Doctor of Philosophy
Phenylalanine (Phe) is an essential aromatic amino acid that can only be synthesized de novo by microorganisms and plants. In microorganisms, Phe is synthesized through the prephenate pathway, requiring the activity of a prephenate dehydratase (PDT). In planta, Phe is synthesized instead through the arogenate pathway, requiring the enzyme arogenate dehydratase (ADT). In Arabidopsis, there is a family of six ADTs, named ADT1 through ADT6, that catalyze this step of Phe biosynthesis. All six AtADTs have a high sequence similarity and localize to the stromules of chloroplasts, the site of Phe biosynthesis in plants. Of note, two of the AtADTs, AtADT1 and AtADT2, can also act as PDTs, while AtADT5 has an alternate subcellular localization to the nucleus. As all six AtADTs are similar in sequence, it is difficult to predict what sequence is responsible for the distinct activities of AtADTs. Here, I identified candidate amino acids by detailed sequence analysis, and introduced targeted mutations generating amino acid substitutions. I employed the Δpha2 complementation assay, and established a novel test of ADT activity, to determine how these amino acid changes affect ADT and PDT activity of AtADTs. Using yeast-two-hybrid (Y2H) and bimolecular fluorescence complementation (BiFC) analyses I analyzed how the putative nuclear localization of AtADT5 was affected. In both scenarios, only a few amino acids determined these unique functions. My work demonstrates that even a single amino acid change can affect enzymatic activity and localization and contributes to our knowledge of the sequence-function relationship of proteins and the divergence of gene family members.
Summary for Lay Audience
As sessile organisms, plants produce a wide variety of molecules to survive in their environment. These molecules provide protection from environmental stresses, herbivory, and infection. These molecules, termed specialized metabolites, are also of importance in agriculture, as they are related to the hardiness and the nutritional quality of crop species. Many specialized metabolites are derived from one of three aromatic amino acids: tryptophan (Trp), tyrosine (Tyr) or phenylalanine (Phe). Understanding how these aromatic amino acids are synthesized is crucial for heartier, more nutritious crop production. The coordinated synthesis of these molecules is tightly regulated and robust, often involving entire gene families to allow for differential expression during development or in different plant organs. In Arabidopsis, the last step of Phe synthesis is performed by a family of six enzymes, called arogenate dehydratases (AtADTs). Protein families like the AtADTs provide an opportunity to study the similarities and differences between closely related proteins. All six AtADTs have the same function, and they all localize to the same place in the cell, the chloroplast. Unsurprisingly, as all six AtADTs perform the same role, their protein sequences (the composition and order of amino acids) are very similar. However, there are some notable differences between the AtADT family members. My work analyzes these supposedly small differences in protein sequence between AtADT family members to identify which sequences determine these differences in function. My study reveals that even very small changes at a single amino acid level, can alter protein function and localization within a cell. Thus, my work contributes to our understanding of the relationship between the amino acid sequence of proteins and their function.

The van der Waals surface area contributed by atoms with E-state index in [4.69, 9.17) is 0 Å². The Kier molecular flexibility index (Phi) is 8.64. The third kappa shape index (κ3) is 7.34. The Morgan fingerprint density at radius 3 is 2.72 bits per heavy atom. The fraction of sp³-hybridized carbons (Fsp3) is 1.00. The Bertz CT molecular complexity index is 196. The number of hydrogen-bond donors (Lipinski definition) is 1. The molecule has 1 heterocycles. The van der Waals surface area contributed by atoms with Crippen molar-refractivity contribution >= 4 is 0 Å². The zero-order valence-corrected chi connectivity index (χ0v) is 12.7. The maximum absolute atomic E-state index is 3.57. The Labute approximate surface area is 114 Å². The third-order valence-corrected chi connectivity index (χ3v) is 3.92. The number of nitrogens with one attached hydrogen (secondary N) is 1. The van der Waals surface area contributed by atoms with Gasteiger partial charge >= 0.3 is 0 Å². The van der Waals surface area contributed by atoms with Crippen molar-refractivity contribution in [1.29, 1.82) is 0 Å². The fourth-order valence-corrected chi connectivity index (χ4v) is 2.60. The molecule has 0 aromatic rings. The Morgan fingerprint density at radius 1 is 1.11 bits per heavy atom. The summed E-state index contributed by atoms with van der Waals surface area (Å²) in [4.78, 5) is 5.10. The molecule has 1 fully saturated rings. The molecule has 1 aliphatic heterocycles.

Clayton, Emily J., "The Sequence-Function Relationship of Arabidopsis AROGENATE DEHYDRATASES" (2022). Electronic Thesis and Dissertation Repository. 8604.
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